ABM doesn't require a long sales cycle or a small number of large deals, but it helps in making it successful. Even in a small business, a typical buying decision can involve 6-8 people. In an ABM strategy, your objective is to get the right message in front of all those people so that every one of them is considering your product or service when inputting into the final purchasing decision. It's rarely possible to do this using a single campaign. You need a coordinated marketing plan to get the right content in the right channels so that all stakeholders discover it. Each stakeholder will probably require a different channel and a different message. This is why ABM is spoken of as a strategy. To do it properly requires a multichannel marketing calendar pushing different aspects of the same story to each persona stretching over several months.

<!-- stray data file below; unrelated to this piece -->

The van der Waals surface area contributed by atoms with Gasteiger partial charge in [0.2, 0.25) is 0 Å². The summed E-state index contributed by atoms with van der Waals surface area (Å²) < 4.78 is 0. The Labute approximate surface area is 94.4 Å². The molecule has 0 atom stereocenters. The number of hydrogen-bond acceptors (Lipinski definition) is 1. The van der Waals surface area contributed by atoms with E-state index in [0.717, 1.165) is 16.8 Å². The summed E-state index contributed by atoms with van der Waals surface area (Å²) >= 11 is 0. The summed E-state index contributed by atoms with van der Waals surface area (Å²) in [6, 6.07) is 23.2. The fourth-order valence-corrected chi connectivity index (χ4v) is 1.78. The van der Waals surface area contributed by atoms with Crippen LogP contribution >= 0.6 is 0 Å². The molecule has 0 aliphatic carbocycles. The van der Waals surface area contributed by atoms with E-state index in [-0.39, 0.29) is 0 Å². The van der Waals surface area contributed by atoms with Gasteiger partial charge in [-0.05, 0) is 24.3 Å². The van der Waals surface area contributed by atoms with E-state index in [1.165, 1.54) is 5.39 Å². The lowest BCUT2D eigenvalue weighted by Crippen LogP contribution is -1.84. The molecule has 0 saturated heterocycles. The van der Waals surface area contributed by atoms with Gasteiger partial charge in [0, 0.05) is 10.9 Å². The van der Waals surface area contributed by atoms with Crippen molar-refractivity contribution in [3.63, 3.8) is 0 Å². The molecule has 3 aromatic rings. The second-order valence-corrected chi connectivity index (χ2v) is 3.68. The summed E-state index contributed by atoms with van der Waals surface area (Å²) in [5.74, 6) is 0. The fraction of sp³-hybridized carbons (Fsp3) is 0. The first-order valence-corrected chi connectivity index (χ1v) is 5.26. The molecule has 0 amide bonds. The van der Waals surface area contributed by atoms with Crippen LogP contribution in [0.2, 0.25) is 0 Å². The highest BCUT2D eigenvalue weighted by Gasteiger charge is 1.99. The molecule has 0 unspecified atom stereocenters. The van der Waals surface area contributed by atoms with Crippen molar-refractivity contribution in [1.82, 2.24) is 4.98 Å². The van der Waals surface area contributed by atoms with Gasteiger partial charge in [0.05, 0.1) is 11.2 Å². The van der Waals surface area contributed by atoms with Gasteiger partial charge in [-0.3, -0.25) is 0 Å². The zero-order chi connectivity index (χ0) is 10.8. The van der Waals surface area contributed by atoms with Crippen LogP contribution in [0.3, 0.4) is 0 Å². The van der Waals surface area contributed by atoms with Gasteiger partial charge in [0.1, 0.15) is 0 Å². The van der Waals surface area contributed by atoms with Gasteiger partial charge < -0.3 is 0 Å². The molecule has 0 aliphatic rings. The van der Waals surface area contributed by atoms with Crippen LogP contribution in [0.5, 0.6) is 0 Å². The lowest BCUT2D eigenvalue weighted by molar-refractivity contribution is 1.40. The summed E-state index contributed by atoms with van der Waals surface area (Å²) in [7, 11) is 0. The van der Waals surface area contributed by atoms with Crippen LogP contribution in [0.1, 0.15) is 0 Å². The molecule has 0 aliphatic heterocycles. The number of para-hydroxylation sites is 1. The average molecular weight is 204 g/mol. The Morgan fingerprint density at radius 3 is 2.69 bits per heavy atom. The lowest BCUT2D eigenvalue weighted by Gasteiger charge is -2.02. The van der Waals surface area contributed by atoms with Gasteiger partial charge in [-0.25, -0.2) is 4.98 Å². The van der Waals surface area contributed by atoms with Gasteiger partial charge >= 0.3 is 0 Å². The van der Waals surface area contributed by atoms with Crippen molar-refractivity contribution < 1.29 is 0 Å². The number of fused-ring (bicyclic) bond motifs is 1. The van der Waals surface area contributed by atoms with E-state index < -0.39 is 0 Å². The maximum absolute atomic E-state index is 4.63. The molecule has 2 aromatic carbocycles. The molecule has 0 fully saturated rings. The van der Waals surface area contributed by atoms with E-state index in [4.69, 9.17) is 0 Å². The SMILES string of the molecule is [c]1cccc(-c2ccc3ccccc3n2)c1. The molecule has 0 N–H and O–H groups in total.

To show success, you need to have the tools to place accounts at the heart of your reporting and a mechanism to match leads and contacts to those accounts. Using these technologies allows you to discover whether you are touching all members of an account or just one of them. Without this knowledge, there is simply no way of understanding whether you genuinely are building momentum at your target accounts, or if prospect activity is just a series of unrelated one-off touches with no follow-up. Then you're back square one, encountering the same frustrations as the Business Development leaders of 5 years ago, who developed a strong marketing led go to market, but had no visibility into campaign ROI or whether marketing was actually contributing to the bottom line. That's not a situation any CMO wants to be in.

Written by
Marketing Operations Consultant and Solutions Architect at CRMT Digital specialising in marketing technology architecture. Advisor on marketing effectiveness and martech optimisation.